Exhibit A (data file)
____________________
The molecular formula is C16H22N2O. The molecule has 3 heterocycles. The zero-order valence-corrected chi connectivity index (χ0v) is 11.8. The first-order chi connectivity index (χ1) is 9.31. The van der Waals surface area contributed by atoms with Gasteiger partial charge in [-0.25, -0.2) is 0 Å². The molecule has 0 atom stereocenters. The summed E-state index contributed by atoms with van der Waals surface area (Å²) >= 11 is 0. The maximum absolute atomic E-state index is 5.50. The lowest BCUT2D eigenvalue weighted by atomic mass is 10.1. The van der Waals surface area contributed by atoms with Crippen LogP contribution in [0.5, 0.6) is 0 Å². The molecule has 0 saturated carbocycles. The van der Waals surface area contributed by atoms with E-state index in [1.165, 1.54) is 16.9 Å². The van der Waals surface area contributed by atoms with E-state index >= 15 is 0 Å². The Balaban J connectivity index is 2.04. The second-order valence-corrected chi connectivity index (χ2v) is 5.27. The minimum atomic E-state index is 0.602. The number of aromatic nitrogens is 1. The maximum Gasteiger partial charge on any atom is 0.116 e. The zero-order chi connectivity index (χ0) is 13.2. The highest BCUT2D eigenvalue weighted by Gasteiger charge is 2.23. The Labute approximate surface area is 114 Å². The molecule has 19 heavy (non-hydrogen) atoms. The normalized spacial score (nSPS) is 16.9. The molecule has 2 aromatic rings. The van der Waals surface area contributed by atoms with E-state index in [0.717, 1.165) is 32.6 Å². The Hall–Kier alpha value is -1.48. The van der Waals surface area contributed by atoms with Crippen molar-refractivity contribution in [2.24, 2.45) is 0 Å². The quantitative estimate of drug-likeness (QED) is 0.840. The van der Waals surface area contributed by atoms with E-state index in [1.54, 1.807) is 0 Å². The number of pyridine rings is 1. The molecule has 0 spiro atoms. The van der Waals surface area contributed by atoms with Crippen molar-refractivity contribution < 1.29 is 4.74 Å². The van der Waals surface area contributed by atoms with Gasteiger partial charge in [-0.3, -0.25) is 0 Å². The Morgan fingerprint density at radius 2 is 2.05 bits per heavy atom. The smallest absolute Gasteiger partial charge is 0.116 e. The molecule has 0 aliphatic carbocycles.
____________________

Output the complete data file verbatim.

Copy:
The molecular formula is C16H22N2O. The molecule has 3 heterocycles. The zero-order valence-corrected chi connectivity index (χ0v) is 11.8. The first-order chi connectivity index (χ1) is 9.31. The van der Waals surface area contributed by atoms with Gasteiger partial charge in [-0.25, -0.2) is 0 Å². The molecule has 0 atom stereocenters. The summed E-state index contributed by atoms with van der Waals surface area (Å²) >= 11 is 0. The maximum absolute atomic E-state index is 5.50. The lowest BCUT2D eigenvalue weighted by atomic mass is 10.1. The van der Waals surface area contributed by atoms with Crippen LogP contribution in [0.5, 0.6) is 0 Å². The molecule has 0 saturated carbocycles. The van der Waals surface area contributed by atoms with E-state index in [1.165, 1.54) is 16.9 Å². The van der Waals surface area contributed by atoms with E-state index >= 15 is 0 Å². The Balaban J connectivity index is 2.04. The second-order valence-corrected chi connectivity index (χ2v) is 5.27. The minimum atomic E-state index is 0.602. The number of aromatic nitrogens is 1. The maximum Gasteiger partial charge on any atom is 0.116 e. The zero-order chi connectivity index (χ0) is 13.2. The highest BCUT2D eigenvalue weighted by Gasteiger charge is 2.23. The Labute approximate surface area is 114 Å². The molecule has 19 heavy (non-hydrogen) atoms. The normalized spacial score (nSPS) is 16.9. The molecule has 2 aromatic rings. The van der Waals surface area contributed by atoms with E-state index in [0.717, 1.165) is 32.6 Å². The Hall–Kier alpha value is -1.48. The van der Waals surface area contributed by atoms with Crippen molar-refractivity contribution in [2.24, 2.45) is 0 Å². The quantitative estimate of drug-likeness (QED) is 0.840. The van der Waals surface area contributed by atoms with E-state index in [1.54, 1.807) is 0 Å². The number of pyridine rings is 1. The molecule has 0 spiro atoms. The van der Waals surface area contributed by atoms with Crippen molar-refractivity contribution < 1.29 is 4.74 Å². The van der Waals surface area contributed by atoms with Gasteiger partial charge in [-0.3, -0.25) is 0 Å². The Morgan fingerprint density at radius 2 is 2.05 bits per heavy atom. The smallest absolute Gasteiger partial charge is 0.116 e. The molecule has 0 aliphatic carbocycles.